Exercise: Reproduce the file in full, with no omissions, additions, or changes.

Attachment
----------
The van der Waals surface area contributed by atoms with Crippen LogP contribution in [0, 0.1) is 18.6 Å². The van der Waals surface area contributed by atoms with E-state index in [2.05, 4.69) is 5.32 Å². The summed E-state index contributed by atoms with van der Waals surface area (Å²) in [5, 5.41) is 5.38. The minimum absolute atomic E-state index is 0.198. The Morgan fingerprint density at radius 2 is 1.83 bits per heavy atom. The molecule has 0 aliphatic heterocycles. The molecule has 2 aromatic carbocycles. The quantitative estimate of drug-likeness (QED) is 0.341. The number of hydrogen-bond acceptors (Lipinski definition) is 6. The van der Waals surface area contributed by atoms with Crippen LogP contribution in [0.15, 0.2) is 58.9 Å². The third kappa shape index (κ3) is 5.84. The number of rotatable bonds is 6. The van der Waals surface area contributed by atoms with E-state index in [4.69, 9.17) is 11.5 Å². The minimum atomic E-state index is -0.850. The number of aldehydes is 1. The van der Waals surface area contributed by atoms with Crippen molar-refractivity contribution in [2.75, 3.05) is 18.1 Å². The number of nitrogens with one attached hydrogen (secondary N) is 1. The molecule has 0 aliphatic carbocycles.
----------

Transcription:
The van der Waals surface area contributed by atoms with Crippen LogP contribution in [0, 0.1) is 18.6 Å². The van der Waals surface area contributed by atoms with E-state index in [2.05, 4.69) is 5.32 Å². The summed E-state index contributed by atoms with van der Waals surface area (Å²) in [5, 5.41) is 5.38. The minimum absolute atomic E-state index is 0.198. The Morgan fingerprint density at radius 2 is 1.83 bits per heavy atom. The molecule has 0 aliphatic heterocycles. The molecule has 2 aromatic carbocycles. The quantitative estimate of drug-likeness (QED) is 0.341. The number of hydrogen-bond acceptors (Lipinski definition) is 6. The van der Waals surface area contributed by atoms with Crippen LogP contribution in [0.15, 0.2) is 58.9 Å². The third kappa shape index (κ3) is 5.84. The number of rotatable bonds is 6. The van der Waals surface area contributed by atoms with E-state index in [4.69, 9.17) is 11.5 Å². The minimum atomic E-state index is -0.850. The number of aldehydes is 1. The van der Waals surface area contributed by atoms with Crippen molar-refractivity contribution in [2.75, 3.05) is 18.1 Å². The number of nitrogens with one attached hydrogen (secondary N) is 1. The molecule has 0 aliphatic carbocycles.